BRICS+ Expected to Emerge as Key Player in Geopolitical Landscape, Challenging G7 Dominance: Report

New Geopolitical Shift Could Be on the Horizon as BRICS Expands to Include BRICS+

Los Angeles, CA – The expansion of the BRICS group of nations into what has informally been named BRICS+ could signal a significant geopolitical shift, according to a report published by the Luskin School of Public Affairs at the University of California Los Angeles (UCLA).

Titled “Towards A New Global Contestation? Comparing the Governance Performance of G7 and BRICS+ Nations”, the report examines the governance performance of the ten BRICS+ countries in comparison to the G7 nations. It uses the Berggruen Governance Index (BGI) to measure factors such as the provision of public goods, quality of democracy, and quality of governance.

In January 2024, Saudi Arabia, Iran, Ethiopia, Egypt, and the United Arab Emirates (UAE) joined the original BRICS group, which consisted of Brazil, Russia, India, China, and South Africa. This expansion has been seen by some as a potential counterpoint to the Western-led geopolitical order.

While the BRICS+ countries have a larger combined population and are expected to experience higher growth rates than the G7 nations, their economic output and per capita GDP are currently lower. Additionally, the G7 boasts greater soft power, a term used to describe the ability to influence through attraction and persuasion rather than force.

The report also notes a decline in the quality of democracy in some BRICS+ countries, including India, Brazil, and China, with authoritarian trends persisting in China, Russia, and Saudi Arabia.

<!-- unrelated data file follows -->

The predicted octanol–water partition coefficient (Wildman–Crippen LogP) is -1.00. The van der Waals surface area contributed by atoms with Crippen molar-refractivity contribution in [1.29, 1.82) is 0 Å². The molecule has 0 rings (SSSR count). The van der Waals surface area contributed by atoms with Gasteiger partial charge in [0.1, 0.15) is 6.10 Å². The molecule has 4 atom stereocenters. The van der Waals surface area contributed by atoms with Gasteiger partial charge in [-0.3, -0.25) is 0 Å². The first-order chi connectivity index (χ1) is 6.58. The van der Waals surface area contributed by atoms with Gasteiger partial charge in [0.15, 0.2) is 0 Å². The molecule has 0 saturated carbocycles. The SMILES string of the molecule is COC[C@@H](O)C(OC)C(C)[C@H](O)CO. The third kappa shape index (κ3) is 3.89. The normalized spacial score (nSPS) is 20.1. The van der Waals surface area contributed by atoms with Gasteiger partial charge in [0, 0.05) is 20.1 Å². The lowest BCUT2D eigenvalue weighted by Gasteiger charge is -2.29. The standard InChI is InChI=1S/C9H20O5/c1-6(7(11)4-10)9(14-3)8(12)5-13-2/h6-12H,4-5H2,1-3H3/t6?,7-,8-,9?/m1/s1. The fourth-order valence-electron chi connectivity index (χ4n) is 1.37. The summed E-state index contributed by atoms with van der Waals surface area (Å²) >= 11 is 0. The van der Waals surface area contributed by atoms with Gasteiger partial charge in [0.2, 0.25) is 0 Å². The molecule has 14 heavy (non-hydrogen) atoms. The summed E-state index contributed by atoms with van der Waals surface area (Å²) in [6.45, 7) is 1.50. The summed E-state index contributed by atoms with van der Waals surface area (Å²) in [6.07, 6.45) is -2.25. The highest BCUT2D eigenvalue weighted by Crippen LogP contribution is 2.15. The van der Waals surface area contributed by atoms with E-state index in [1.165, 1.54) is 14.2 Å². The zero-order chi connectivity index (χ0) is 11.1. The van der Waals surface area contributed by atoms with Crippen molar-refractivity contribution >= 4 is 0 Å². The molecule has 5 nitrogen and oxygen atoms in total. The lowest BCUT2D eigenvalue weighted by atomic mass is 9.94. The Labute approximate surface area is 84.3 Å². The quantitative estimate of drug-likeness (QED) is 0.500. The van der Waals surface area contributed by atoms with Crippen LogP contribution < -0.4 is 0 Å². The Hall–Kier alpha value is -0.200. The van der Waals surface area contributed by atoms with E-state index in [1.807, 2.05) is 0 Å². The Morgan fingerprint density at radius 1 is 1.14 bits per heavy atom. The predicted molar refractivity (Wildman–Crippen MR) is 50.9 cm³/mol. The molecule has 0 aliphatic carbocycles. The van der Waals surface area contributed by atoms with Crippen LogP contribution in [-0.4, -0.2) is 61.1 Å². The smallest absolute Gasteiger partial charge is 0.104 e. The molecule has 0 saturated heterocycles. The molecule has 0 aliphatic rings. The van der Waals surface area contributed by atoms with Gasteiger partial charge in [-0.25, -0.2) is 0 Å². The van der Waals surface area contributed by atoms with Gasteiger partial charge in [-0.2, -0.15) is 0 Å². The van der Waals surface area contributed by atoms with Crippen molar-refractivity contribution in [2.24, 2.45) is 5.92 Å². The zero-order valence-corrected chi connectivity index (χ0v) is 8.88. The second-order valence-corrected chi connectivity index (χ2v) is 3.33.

However, the report also highlights improvements in the provision of public goods in some BRICS+ countries, even as state capacity and democratic accountability have declined. The authors conclude that this trend could make the BRICS+ countries more susceptible to authoritarian rule.

The report outlines two possible future scenarios for the BRICS+ countries. In the first, a government may struggle to sustain improvements in delivering public goods, leading to dissatisfaction among the population. In the second, some or most of the BRICS+ members reach a quality of life comparable to that of liberal democracies, challenging the belief that authoritarian governance cannot effectively provide public goods.

The report’s findings also suggest that most BRICS+ members are not seeking confrontation with the G7, but are instead engaging in a strategy that combines cooperation and contestation. This approach allows them to take advantage of opportunities while mitigating risks.

The report was produced by the Democracy News Alliance (DNA), a collaboration between Agence France-Presse (AFP), Agenzia Nazionale Stampa Associata (ANSA), The Canadian Press (CP), Deutsche Presse-Agentur (dpa), and PA Media (PA). Recipients of this material can use it without the need for a separate subscription agreement with the participating agencies.

Contact: Christian Röwekamp, Democracy News Alliance,

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